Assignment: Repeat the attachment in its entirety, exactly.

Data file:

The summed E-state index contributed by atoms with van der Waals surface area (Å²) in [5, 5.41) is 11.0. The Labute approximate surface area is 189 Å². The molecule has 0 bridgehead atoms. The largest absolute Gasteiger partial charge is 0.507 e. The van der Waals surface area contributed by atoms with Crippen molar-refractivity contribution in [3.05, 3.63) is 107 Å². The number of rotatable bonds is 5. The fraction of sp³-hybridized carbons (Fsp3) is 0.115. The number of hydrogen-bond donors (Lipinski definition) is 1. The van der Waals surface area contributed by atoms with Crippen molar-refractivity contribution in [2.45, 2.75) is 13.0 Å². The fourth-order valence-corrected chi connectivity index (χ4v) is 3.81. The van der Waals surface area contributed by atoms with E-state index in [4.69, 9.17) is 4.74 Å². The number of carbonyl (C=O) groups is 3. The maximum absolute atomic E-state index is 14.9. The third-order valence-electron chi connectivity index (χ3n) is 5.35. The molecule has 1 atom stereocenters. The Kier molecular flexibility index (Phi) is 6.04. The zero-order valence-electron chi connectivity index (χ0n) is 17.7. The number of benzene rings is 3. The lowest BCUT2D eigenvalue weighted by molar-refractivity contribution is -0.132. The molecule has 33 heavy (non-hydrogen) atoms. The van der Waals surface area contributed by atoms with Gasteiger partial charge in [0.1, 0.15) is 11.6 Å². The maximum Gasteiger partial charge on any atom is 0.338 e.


The summed E-state index contributed by atoms with van der Waals surface area (Å²) in [5, 5.41) is 11.0. The Labute approximate surface area is 189 Å². The molecule has 0 bridgehead atoms. The largest absolute Gasteiger partial charge is 0.507 e. The van der Waals surface area contributed by atoms with Crippen molar-refractivity contribution in [3.05, 3.63) is 107 Å². The number of rotatable bonds is 5. The fraction of sp³-hybridized carbons (Fsp3) is 0.115. The number of hydrogen-bond donors (Lipinski definition) is 1. The van der Waals surface area contributed by atoms with Crippen molar-refractivity contribution in [2.45, 2.75) is 13.0 Å². The fourth-order valence-corrected chi connectivity index (χ4v) is 3.81. The van der Waals surface area contributed by atoms with E-state index in [4.69, 9.17) is 4.74 Å². The number of carbonyl (C=O) groups is 3. The maximum absolute atomic E-state index is 14.9. The third-order valence-electron chi connectivity index (χ3n) is 5.35. The molecule has 1 atom stereocenters. The Kier molecular flexibility index (Phi) is 6.04. The zero-order valence-electron chi connectivity index (χ0n) is 17.7. The number of benzene rings is 3. The lowest BCUT2D eigenvalue weighted by molar-refractivity contribution is -0.132. The molecule has 33 heavy (non-hydrogen) atoms. The van der Waals surface area contributed by atoms with Gasteiger partial charge in [0.1, 0.15) is 11.6 Å². The maximum Gasteiger partial charge on any atom is 0.338 e.